Also, if you don't want to sound like a tourist, you may want to stop saying "the strip". That doesn't have any particular meaning as far as South Beach geography.

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                    Puerto Sagua Restaurant
                    700 Collins Ave, Miami Beach, FL 33139

                    1. re: Dapuma

                      We're visiting from NYC, so I don't know how places compare, locally -- but we've had great luck with the cocktails at the W's Living Room lounge. The ones we've tried have been beautifully mixed and not too sweet and probably as good as they make them at Pegu Lounge and the Modern Bar Room in NYC. They are a bit spendy ($15 for most), but this is about in line with what you'd pay at sceney places at home. We haven't tried many of the bar snacks, which I think are from Solea, the Spanish restaurant next door -- but their version of patatas bravas (using diced potatoes and drizzled with aioli) was very enjoyable.

                      As for Solea, we thought it was a mixed bag. (Full report and pictures here: http://www.girleatscity.com/2011/01/s...) The rice in the arroz negro was really excellent. We didn't get much soccarat, but the paella was made with good rice, in a good, carbon steel paella pan and it was loads better than any other paella I've tried in the U.S. Some of the proteins -- seafood and Wagyu beef -- weren't as pristinely fresh as I'd expect from a restaurant of this price point in our home town, though. (We had a similar problem with the seafood at AltaMar, which I haven't written up, yet.) Solea did get a James Beard nomination for Best New Restaurant last year for what it's worth. It's not as sceney as some other places like Meat Market or AltaMar, but it's a beautiful restaurant and tables are set far apart enough for privacy unlike many other places.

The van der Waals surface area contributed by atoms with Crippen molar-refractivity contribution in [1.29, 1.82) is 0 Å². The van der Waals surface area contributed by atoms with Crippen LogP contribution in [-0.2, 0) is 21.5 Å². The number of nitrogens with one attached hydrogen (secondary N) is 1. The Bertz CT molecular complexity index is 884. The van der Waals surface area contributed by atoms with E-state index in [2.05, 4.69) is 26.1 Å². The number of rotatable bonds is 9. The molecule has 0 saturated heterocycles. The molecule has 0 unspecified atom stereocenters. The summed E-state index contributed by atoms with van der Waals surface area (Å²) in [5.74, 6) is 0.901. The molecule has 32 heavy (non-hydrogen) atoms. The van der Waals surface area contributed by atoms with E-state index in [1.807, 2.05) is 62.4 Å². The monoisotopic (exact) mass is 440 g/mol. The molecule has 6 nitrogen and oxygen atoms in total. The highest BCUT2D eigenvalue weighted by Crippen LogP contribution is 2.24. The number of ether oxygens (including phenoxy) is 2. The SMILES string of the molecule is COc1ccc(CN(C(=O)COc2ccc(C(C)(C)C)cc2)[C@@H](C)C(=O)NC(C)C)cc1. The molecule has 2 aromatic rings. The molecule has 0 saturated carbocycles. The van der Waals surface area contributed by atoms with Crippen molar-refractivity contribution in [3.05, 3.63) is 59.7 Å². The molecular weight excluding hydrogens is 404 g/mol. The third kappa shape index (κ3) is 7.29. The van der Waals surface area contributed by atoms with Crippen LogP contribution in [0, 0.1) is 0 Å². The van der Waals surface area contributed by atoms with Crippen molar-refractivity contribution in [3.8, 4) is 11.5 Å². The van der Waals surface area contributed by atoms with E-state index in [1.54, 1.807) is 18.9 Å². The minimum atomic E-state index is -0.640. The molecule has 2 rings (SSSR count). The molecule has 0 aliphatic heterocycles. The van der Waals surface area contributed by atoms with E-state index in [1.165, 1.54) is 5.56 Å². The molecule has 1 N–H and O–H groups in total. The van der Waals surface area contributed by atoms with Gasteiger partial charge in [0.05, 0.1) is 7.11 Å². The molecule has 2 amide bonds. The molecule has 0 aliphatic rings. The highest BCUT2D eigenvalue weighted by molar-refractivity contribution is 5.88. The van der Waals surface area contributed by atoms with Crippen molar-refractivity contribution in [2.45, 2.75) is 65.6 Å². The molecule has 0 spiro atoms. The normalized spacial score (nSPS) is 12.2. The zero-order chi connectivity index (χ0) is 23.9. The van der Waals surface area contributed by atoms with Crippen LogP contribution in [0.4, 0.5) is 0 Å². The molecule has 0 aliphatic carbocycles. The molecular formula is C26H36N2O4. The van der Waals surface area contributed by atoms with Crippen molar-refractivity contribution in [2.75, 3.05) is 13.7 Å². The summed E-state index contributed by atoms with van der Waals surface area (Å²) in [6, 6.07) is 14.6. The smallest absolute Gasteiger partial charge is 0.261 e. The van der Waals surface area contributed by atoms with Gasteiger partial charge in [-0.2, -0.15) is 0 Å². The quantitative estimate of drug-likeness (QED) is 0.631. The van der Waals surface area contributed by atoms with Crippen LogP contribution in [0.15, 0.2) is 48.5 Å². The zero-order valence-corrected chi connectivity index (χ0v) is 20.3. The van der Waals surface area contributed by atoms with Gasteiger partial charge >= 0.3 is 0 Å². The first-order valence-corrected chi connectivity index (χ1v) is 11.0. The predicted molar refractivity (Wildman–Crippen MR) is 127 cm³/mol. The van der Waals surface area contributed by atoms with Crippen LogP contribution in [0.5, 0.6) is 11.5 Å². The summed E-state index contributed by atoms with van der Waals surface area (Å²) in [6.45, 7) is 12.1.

Frodesnor's website (Food for Thought -- you can find it in his profile) has a very useful map that may help you plan.